W ASHINGTON – The Trump administration’s newest drug pricing idea suggests change on a massive scale: it pitches a wholesale transformation of the way millions of Americans pay for drugs, one that could have a ripple effect into nearly every corner of the country’s health care system.
WASHINGTON (AP) – The Trump administration’s top health official asked Congress on Friday to pass its new prescription drug discount plan and provide it to all patients, not just those covered by government programs like Medicare. The plan would take now-hidden rebates among industry players like drug companies and insurers and channel them directly to consumers when they go to pay for their medications.
Under pressure over rising drug prices, pharmaceutical companies are pushing a new defense: They’re not raising prices to make money or to cover research costs, but rather to pay a cut to middlemen in the supply chain.
Following up on an earlier Administration proposal, Johnson & Johnson’s Xarelto will be the first drug to have its list price included in TV ads.
TRENTON, N.J. (AP) – Johnson & Johnson said Thursday it will start giving the list price of its prescription drugs in television ads. The company would be the first drugmaker to take that step. The health care giant will begin with its popular blood thinner, Xarelto, said Scott White, head of J&J’s North American pharmaceutical marketing.
For Bloomberg Businessweek, Cynthia Koons and Bob Langreth wrote a terrific feature about the scientific research and patient experiences that revealed what is now known about the potential effect of a decades-old “club drug” on depression. (This is a very relevant read for anyone who’s following ICER’s ongoing review of treatment-resistant depression.)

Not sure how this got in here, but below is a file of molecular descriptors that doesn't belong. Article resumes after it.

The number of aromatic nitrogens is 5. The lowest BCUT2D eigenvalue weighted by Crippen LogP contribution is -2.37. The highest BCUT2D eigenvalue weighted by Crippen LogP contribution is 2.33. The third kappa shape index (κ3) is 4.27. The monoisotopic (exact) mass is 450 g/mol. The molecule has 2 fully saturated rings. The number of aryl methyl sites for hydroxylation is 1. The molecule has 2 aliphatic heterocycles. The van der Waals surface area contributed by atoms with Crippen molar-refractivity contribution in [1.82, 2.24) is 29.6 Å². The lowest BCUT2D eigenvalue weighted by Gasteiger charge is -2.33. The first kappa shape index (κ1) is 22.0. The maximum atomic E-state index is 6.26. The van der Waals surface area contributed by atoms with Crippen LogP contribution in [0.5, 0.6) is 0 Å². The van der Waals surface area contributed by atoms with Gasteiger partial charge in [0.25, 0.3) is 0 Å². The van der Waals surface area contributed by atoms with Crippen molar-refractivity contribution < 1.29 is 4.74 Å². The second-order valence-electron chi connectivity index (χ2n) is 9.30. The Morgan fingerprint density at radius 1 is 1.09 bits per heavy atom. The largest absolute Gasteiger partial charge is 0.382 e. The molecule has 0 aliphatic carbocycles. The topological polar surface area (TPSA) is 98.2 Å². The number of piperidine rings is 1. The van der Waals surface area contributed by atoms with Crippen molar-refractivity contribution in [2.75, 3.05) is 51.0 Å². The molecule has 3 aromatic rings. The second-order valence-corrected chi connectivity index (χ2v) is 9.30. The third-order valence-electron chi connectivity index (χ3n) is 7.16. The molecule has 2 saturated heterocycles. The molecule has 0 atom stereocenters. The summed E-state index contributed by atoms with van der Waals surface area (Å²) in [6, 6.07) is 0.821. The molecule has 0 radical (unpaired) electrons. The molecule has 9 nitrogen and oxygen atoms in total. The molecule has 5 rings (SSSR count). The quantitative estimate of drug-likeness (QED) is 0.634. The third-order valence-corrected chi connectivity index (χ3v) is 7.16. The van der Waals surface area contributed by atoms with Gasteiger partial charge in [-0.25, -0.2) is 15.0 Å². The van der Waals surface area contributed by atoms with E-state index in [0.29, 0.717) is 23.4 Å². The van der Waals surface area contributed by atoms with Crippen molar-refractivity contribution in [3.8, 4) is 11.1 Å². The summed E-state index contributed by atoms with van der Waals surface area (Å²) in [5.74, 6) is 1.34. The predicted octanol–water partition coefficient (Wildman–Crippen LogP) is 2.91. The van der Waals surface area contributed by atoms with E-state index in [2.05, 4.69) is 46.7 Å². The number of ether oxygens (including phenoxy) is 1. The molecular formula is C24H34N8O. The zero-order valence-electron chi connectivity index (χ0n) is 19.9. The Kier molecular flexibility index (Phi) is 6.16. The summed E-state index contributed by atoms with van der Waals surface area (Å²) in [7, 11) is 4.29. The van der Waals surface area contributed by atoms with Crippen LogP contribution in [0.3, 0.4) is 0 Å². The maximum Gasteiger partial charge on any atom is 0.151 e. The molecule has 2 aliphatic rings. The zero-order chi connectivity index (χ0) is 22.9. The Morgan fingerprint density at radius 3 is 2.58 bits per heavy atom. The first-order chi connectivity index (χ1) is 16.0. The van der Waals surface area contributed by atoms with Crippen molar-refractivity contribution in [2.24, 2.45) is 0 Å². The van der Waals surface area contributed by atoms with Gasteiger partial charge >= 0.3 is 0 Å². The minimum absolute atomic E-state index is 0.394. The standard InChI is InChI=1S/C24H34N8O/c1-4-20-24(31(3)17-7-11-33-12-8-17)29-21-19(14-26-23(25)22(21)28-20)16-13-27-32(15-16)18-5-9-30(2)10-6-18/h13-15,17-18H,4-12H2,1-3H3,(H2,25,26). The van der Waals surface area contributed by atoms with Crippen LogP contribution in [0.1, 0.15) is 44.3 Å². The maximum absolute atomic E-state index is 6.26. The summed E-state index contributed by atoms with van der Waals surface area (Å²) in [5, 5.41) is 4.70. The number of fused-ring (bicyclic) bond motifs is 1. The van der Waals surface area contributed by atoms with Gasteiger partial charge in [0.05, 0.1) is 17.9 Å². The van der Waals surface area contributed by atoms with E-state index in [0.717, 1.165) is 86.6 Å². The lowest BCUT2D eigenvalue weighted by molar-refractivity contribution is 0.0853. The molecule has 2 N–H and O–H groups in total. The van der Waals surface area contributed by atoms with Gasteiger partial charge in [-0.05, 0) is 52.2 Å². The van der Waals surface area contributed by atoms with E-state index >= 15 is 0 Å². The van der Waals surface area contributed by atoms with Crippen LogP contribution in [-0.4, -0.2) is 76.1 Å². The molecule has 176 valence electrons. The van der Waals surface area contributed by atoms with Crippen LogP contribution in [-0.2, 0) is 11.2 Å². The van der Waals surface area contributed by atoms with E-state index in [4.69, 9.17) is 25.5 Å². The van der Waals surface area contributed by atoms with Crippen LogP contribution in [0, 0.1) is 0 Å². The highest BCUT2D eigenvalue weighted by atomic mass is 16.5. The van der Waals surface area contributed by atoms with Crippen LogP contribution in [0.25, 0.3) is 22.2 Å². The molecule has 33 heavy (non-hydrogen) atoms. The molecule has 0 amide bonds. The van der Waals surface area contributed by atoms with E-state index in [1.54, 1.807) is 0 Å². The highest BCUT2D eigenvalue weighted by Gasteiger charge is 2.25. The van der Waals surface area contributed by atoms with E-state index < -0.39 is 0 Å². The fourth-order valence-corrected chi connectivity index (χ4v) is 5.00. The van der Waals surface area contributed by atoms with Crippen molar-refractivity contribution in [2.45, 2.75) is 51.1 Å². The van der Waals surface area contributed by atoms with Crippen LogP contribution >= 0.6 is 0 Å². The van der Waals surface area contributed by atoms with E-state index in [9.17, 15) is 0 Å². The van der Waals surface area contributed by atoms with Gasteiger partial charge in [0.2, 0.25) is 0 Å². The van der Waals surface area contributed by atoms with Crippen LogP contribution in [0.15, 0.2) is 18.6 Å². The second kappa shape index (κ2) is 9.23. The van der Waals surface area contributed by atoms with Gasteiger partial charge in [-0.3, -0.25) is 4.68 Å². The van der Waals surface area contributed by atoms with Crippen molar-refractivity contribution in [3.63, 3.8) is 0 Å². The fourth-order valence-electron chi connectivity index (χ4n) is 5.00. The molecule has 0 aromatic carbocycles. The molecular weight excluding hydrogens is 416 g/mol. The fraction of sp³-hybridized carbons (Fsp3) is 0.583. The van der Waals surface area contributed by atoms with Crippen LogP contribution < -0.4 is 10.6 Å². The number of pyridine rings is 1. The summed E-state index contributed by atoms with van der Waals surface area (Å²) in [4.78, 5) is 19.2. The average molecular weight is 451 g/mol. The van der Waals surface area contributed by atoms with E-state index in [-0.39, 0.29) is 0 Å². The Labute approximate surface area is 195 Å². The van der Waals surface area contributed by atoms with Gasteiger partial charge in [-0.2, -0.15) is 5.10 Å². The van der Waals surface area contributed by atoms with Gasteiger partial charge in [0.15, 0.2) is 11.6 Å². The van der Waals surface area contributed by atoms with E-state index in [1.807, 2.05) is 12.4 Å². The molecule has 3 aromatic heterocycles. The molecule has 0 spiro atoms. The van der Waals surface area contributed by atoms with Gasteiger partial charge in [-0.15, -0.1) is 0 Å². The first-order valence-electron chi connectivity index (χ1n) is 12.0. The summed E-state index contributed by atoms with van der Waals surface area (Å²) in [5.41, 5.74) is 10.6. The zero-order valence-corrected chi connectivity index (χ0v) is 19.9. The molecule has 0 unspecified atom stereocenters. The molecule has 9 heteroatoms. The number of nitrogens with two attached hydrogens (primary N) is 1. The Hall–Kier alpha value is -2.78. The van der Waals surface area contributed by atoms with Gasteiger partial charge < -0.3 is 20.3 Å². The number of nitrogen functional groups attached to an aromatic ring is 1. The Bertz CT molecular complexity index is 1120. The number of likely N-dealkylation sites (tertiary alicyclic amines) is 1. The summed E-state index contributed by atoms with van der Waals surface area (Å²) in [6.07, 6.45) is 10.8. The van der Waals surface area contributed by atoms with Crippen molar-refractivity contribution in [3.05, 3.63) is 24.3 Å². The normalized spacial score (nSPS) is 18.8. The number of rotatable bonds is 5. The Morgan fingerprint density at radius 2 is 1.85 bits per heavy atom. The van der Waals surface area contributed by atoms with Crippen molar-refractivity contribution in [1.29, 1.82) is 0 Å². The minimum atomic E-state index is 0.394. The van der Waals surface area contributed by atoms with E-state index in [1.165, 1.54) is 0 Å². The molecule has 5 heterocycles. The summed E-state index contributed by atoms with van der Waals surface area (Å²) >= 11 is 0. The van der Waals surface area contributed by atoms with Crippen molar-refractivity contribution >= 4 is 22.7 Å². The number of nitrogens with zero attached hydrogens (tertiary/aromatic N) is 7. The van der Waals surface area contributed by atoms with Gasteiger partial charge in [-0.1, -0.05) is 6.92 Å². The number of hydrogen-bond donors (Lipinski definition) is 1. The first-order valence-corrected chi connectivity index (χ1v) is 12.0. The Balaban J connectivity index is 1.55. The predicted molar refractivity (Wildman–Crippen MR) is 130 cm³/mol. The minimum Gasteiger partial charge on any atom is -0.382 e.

Ketamine Could Be the Key to Reversing America’s Rising Suicide Rate
As it turns out, the latest reliance on “abuse-deterrent” formulations of opioids inadvertently may have led to increased heroin use, which inadvertently may have led to an uptick in hepatitis C infections. As you may recall, our 2017 assessment of these therapies suggested the possibility of this unintended consequence.
W hen Purdue Pharma reformulated its signature pain drug OxyContin in 2010, its aim was to make the pill “abuse-deterrent.” But the change may have had an unanticipated and disastrous public health impact, according to a new study: accelerating a nationwide spike in hepatitis C infections.
And how does a drug that was once free for patients now cost $375,000 per year? Inquiring U.S. Senators want to know.
Sen. Bernie Sanders Bernard (Bernie) Sanders Father says he traveled to Canada for son’s medicine that would cost K in US Bernie Sanders, ex-Goldman Sachs boss spar over stock buybacks Analyst says most Americans don’t take issue with higher taxes on the wealthy MORE (I-Vt.)
This week, the FDA warned that patients who had received a certain heart pump were dying at much higher rates in the real world than what was seen in clinical trials. Noting that the real-world patients were in worse health when beginning use of the heart pump, the FDA and the manufacturer created a checklist to help physicians determine which patients may be best suited for the device.
Details: In 2017, the FDA approved the Impella RP device, which helps pump blood in the right side of the heart and is made by Abiomed. Small studies showed 73% of patients who got the pump were still alive within a month. However: The combined sample size was 60 patients, and trials were not randomized.